Why do you ask me to be cordial and not heated? Do you think I am not cordial enough, and am getting hot? :lol:

Cordially and coolly,

Tep
-----
People get funny on the internet. I'm not sure what you think of me and my intentions in this discussion. I want you to know I have no desire to let discussion turn into what many discussion on the internet turn into. That is not fun for me and in the end no one learns anything. It is cool as of now and I want it to stay that way.

And of course labeling is part of the mental process. I was not saying otherwise. But it is those labels that can get us in trouble, especially when it comes to other people. I personally find it a hindrance to compassion and knowledge to put a label of wholesome or unwholesome on a person. I still do it! It makes me suffer, because then I encounter the person and realize that I was dwelling on a particular aspect and negated everything else.

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dhamma_spoon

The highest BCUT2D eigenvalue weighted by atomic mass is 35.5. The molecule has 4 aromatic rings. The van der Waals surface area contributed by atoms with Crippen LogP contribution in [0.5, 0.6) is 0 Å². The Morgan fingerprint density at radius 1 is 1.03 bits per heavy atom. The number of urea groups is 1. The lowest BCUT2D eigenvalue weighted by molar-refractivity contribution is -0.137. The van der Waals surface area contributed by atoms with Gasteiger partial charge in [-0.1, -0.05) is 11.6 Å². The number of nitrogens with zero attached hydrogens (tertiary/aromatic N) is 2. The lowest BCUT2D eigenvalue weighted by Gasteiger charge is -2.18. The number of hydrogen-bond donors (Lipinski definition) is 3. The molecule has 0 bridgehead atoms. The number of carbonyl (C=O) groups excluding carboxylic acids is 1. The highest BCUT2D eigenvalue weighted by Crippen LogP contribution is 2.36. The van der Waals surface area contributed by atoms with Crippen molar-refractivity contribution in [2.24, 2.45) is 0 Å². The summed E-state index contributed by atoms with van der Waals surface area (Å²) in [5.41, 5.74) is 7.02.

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Re: difficult situation

Post by dhamma_spoon » Wed Aug 11, 2010 10:28 pm

SDC wrote:
dhamma_spoon wrote:Let's agree to stay with the conventional language throughout this discussion. [No smoke screen, please.]
I am willing to honor this, but I am speaking in the way I think.
Hi, SDC -

I think this well-written reply of yours is cool. So, let's continue our friendly conversation here.

SDC: "I apologize if you think I am doing it as a smoke screen. It isn't I assure you. I don't do that here or in my non-internet life. I am NOT in the business of trying to win arguments with certain tactics. I will admit when I am wrong or when I agree with others."

Dhamma_Spoon: I believe you completely. So, in your case there is nothing to apologize at all. Also, I promise to be frank and open the same way you are. Thank you very much.